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Hepatitis B markers in heterosexual patients attending two genitourinary medicine clinics in the West Midlands.
  1. A A el-Dalil,
  2. D T Jayaweera,
  3. M Walzman,
  4. K W Radcliffe,
  5. R Richmond,
  6. A A Wade,
  7. M Shahmanesh
  1. Coventry and Warwickshire Hospital, UK.

    Abstract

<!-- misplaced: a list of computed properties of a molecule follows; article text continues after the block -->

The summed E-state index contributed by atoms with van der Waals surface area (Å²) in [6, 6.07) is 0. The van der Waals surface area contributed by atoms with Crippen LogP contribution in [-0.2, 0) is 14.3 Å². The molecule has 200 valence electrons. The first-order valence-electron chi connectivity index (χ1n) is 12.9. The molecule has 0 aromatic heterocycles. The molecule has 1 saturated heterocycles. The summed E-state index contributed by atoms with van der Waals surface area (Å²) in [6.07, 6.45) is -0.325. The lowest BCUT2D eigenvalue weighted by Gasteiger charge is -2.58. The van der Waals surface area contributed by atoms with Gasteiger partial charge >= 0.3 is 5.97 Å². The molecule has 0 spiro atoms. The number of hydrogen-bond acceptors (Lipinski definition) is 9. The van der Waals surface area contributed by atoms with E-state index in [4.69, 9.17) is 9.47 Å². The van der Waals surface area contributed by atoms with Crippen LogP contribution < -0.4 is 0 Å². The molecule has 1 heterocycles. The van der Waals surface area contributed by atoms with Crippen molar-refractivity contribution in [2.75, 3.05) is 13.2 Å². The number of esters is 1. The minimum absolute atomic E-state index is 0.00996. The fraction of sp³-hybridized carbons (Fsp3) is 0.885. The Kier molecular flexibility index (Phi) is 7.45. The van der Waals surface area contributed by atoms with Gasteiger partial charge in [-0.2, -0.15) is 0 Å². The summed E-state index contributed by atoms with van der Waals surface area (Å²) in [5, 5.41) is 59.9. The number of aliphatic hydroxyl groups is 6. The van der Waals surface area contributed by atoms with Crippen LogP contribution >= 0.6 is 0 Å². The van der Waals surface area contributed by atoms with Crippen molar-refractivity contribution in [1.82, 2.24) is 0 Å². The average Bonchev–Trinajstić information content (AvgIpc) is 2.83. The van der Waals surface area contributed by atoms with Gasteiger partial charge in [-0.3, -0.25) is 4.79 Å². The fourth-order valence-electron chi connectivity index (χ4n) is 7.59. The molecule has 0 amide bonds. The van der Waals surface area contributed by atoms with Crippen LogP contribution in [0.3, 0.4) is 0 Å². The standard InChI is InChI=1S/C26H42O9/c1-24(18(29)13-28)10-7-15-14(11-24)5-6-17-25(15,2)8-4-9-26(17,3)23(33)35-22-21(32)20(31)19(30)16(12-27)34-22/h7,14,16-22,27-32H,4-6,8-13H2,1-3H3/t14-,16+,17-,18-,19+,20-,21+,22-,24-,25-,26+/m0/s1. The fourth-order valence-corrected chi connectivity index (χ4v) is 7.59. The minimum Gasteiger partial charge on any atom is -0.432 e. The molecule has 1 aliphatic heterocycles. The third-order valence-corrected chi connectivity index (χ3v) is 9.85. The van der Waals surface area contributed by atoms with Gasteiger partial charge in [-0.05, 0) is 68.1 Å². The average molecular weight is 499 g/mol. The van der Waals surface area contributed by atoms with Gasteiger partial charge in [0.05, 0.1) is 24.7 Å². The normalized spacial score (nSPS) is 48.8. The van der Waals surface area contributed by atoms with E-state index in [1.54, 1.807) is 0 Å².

OBJECTIVE: To determine the prevalence of hepatitis B virus (HBV) infection in heterosexual patients attending two genitourinary medicine (GUM) clinics in the West Midlands and to examine whether heterosexual activity is a risk factor for acquiring HBV infection with the view to extend HBV vaccination policies to cover this group. DESIGN: HBV markers were determined in the GUM study group and compared with that of the control groups. Responses to a questionnaire were used to examine sexual behaviour patterns that may be related to heterosexual acquisition of HBV infection. SETTING: The West Midlands, UK April 1992-January 1993. SUBJECTS: 788 male patients and 688 female patients attending GUM clinics were compared with 498 male blood donors and 563 females attending antenatal clinics for the seroprevalence of HBV markers. Potential risk factors related to heterosexual activity were assessed in 1436 patients in the study group. MAIN OUTCOME MEASURES: Prevalence of HBV markers in the GUM study group and the controls. The possible use of the risk factors examined as predictors for acquiring HBV infection. RESULTS: The seroprevalence of hepatitis B core antibody (anti-HBc) in GUM patients was 1.9% and 0.5% in the control group. In the study groups the prevalence of anti-HBc from Birmingham was 3.2% while that from Coventry was 0.8%. The low seroprevalence of HBV prevented a multiple logistic analysis. A limited regression analysis showed that being non-white (p < 0.001) and duration of sexual activity (p = 0.013) were risk factors for HBV infection. However, these two factors were poor predictors of the risk to exposure to HBV infection. CONCLUSION: The prevalence of HBV infection in heterosexual patients in the West Midlands is very low and does not provide any indications to broaden HBV vaccination into heterosexual patients attending GUM clinics. Risk factors were poor predictors of the exposure to HBV infection. This is partially due to the low prevalence of HBV infection in this study. Further studies are required before definitive conclusions are made regarding the potential predictive value of risk factors.

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